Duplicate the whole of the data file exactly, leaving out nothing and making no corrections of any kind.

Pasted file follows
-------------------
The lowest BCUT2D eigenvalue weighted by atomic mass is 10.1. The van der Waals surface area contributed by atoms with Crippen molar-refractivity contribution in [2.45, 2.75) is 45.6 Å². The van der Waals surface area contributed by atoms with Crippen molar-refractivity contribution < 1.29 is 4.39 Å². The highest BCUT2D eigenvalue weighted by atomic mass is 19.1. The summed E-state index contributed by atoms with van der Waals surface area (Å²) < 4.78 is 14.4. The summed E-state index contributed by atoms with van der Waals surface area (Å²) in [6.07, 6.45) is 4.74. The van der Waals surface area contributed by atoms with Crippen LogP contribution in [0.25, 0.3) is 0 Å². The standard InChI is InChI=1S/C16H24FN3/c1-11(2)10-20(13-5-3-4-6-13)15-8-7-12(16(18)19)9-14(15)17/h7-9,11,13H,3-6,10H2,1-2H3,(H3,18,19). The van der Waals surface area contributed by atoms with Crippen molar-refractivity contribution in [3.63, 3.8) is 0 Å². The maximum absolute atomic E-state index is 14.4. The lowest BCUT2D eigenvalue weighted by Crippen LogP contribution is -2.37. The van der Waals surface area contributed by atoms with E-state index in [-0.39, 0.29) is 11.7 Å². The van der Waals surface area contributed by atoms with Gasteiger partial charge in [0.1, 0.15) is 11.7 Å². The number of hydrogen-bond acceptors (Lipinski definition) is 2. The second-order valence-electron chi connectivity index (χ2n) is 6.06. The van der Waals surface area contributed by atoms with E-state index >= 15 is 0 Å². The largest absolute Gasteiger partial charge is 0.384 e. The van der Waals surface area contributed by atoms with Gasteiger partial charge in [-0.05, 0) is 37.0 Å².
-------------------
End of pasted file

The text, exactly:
The lowest BCUT2D eigenvalue weighted by atomic mass is 10.1. The van der Waals surface area contributed by atoms with Crippen molar-refractivity contribution in [2.45, 2.75) is 45.6 Å². The van der Waals surface area contributed by atoms with Crippen molar-refractivity contribution < 1.29 is 4.39 Å². The highest BCUT2D eigenvalue weighted by atomic mass is 19.1. The summed E-state index contributed by atoms with van der Waals surface area (Å²) < 4.78 is 14.4. The summed E-state index contributed by atoms with van der Waals surface area (Å²) in [6.07, 6.45) is 4.74. The van der Waals surface area contributed by atoms with Crippen LogP contribution in [0.25, 0.3) is 0 Å². The standard InChI is InChI=1S/C16H24FN3/c1-11(2)10-20(13-5-3-4-6-13)15-8-7-12(16(18)19)9-14(15)17/h7-9,11,13H,3-6,10H2,1-2H3,(H3,18,19). The van der Waals surface area contributed by atoms with Crippen molar-refractivity contribution in [3.63, 3.8) is 0 Å². The maximum absolute atomic E-state index is 14.4. The lowest BCUT2D eigenvalue weighted by Crippen LogP contribution is -2.37. The van der Waals surface area contributed by atoms with E-state index in [-0.39, 0.29) is 11.7 Å². The van der Waals surface area contributed by atoms with Gasteiger partial charge in [0.1, 0.15) is 11.7 Å². The number of hydrogen-bond acceptors (Lipinski definition) is 2. The second-order valence-electron chi connectivity index (χ2n) is 6.06. The van der Waals surface area contributed by atoms with E-state index >= 15 is 0 Å². The largest absolute Gasteiger partial charge is 0.384 e. The van der Waals surface area contributed by atoms with Gasteiger partial charge in [-0.05, 0) is 37.0 Å².